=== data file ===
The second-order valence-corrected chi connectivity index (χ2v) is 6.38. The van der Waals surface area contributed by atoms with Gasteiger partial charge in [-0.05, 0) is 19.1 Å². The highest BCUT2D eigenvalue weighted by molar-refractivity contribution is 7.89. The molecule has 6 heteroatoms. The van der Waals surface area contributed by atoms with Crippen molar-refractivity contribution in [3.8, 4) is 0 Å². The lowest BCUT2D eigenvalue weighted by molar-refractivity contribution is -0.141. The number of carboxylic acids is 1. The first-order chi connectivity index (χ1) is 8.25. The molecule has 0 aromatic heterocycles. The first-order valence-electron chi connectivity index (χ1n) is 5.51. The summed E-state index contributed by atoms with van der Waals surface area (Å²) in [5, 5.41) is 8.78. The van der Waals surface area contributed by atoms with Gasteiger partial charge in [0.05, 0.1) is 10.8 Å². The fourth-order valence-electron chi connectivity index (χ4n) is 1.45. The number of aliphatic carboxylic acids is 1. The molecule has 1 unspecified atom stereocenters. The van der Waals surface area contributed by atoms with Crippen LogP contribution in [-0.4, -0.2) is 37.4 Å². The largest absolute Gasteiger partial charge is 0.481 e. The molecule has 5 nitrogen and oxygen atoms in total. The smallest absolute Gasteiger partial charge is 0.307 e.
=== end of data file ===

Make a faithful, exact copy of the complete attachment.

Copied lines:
The second-order valence-corrected chi connectivity index (χ2v) is 6.38. The van der Waals surface area contributed by atoms with Gasteiger partial charge in [-0.05, 0) is 19.1 Å². The highest BCUT2D eigenvalue weighted by molar-refractivity contribution is 7.89. The molecule has 6 heteroatoms. The van der Waals surface area contributed by atoms with Crippen molar-refractivity contribution in [3.8, 4) is 0 Å². The lowest BCUT2D eigenvalue weighted by molar-refractivity contribution is -0.141. The number of carboxylic acids is 1. The first-order chi connectivity index (χ1) is 8.25. The molecule has 0 aromatic heterocycles. The first-order valence-electron chi connectivity index (χ1n) is 5.51. The summed E-state index contributed by atoms with van der Waals surface area (Å²) in [5, 5.41) is 8.78. The van der Waals surface area contributed by atoms with Gasteiger partial charge in [0.05, 0.1) is 10.8 Å². The fourth-order valence-electron chi connectivity index (χ4n) is 1.45. The number of aliphatic carboxylic acids is 1. The molecule has 1 unspecified atom stereocenters. The van der Waals surface area contributed by atoms with Crippen LogP contribution in [-0.4, -0.2) is 37.4 Å². The largest absolute Gasteiger partial charge is 0.481 e. The molecule has 5 nitrogen and oxygen atoms in total. The smallest absolute Gasteiger partial charge is 0.307 e.